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Indexed linked bonds removed from market

National Savings and Investments (NS&I) have confirmed that they have taken their indexlinked bonds savings product off the market.

Index-linked bonds are a popular product as they provide some protection against inflation for savers. In July 2010, these bonds were removed from the market but were then re-introduced earlier this year.

There was approximately 500,000 sales of these bonds when they were made available again.

However, government rules exist which prevent the NS&I from dominating the savings market and as such, the popular index-linked bonds were only able to be available for a short period of time.

The NS&I index-linked bond allows savers to invest up to £15,000 in a five year bond. The bondis tied to the Retail Price Index (RPI) and pays 0.5% on top, which helps to protect savings from inflation.

When the index-linked bond was re-introduced to the market earlier this year, inflation was as 5.3% and the bond offered a return of 5.8%. No other bonds were able to match the rate, making it a popular product in the current economic climate, particularly amongst people approaching retirement who were beginning to see their savings become eroded by the level of inflation.

In July 2010, the bonds had to be removed from the market as the NS&I saw excessive demand for the savings product. However, in the March budget for this year, the chancellor of the exchequer George Osbourne allowed a £2 billion increase to the net financing target for the NS&I. This allowed the NS&I to re-introduce the product.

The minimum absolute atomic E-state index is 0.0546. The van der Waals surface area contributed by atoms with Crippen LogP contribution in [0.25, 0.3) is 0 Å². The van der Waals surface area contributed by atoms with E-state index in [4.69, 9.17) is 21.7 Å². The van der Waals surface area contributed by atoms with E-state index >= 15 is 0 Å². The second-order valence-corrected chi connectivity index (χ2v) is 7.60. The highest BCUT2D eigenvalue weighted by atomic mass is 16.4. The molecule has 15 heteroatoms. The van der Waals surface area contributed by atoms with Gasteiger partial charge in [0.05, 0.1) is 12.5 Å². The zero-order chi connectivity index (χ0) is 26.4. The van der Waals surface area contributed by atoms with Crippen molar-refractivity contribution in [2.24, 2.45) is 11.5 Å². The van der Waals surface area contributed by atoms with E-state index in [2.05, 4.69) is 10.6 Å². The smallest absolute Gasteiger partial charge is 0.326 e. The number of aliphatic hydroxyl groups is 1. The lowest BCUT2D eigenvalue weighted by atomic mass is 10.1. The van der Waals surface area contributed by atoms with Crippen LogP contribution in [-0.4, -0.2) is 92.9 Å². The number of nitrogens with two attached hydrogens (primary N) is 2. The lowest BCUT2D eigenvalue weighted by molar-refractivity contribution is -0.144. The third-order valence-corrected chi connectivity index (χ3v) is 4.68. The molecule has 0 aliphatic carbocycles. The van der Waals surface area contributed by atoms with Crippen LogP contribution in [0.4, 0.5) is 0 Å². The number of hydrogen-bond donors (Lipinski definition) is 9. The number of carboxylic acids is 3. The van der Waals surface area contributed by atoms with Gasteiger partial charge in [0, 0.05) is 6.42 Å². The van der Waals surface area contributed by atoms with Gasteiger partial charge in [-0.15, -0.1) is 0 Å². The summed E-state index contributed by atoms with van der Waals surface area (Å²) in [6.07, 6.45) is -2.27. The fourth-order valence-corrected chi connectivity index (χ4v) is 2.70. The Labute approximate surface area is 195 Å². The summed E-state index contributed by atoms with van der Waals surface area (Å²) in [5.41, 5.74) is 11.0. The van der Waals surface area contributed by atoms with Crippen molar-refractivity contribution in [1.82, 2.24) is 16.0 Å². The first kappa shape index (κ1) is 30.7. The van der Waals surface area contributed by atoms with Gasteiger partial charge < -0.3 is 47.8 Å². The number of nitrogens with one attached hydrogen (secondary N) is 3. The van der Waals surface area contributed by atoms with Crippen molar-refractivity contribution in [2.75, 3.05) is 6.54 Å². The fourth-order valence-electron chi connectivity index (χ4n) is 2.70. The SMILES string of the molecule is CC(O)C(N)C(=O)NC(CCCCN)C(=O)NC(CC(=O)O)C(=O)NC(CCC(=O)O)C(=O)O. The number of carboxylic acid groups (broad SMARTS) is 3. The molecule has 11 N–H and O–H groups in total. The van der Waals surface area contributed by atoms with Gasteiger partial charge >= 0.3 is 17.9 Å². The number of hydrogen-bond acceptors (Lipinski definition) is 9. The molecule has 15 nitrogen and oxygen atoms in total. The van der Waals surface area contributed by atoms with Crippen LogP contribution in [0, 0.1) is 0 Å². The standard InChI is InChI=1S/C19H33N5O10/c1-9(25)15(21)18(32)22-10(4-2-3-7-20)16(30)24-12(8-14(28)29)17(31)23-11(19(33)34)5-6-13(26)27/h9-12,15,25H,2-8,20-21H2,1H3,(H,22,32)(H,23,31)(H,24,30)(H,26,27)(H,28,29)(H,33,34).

The NS&I needed to see a £14 billion inflow of savings from its customers, in order to meet the new target set by the chancellor.

Jane Platt, the chief executive at NS&I, said: "The volume of sales over the past few months is such that our forecasts show we were at risk of exceeding the top end of the net financing range, so we needed to take action to reduce sales."

NS&I also confirmed that from the end of Tuesday 6th September, they have stopped accepting new sales of the bonds, although they would continue to accept postal applications until the end of Wednesday 7th September. Any postal applications received after 7th September would be returned to the customer.

The NS&I fixed-interest savings certificates have also been taken off the market. These saving certificates are backed by the HM Treasury and as such can offer a guaranteed rate of interest on a lump sum investment, over set terms. They are tax-free and the Treasury backing meant that they are 100% secure.

Initially the security that the government backing lent to these NS&I products saw a rush from concerned savers to buy them. However, the government has since confirmed that if a bank or building society went bust, people would lose their savings. This has helped to slow the initial demand for the NS&I secure savings products.



Retirement Solutions (UK) Ltd are independent financial advisers that specialise in financial products for the over 50s. Visit the web site at www.retirementsolutions.co.uk

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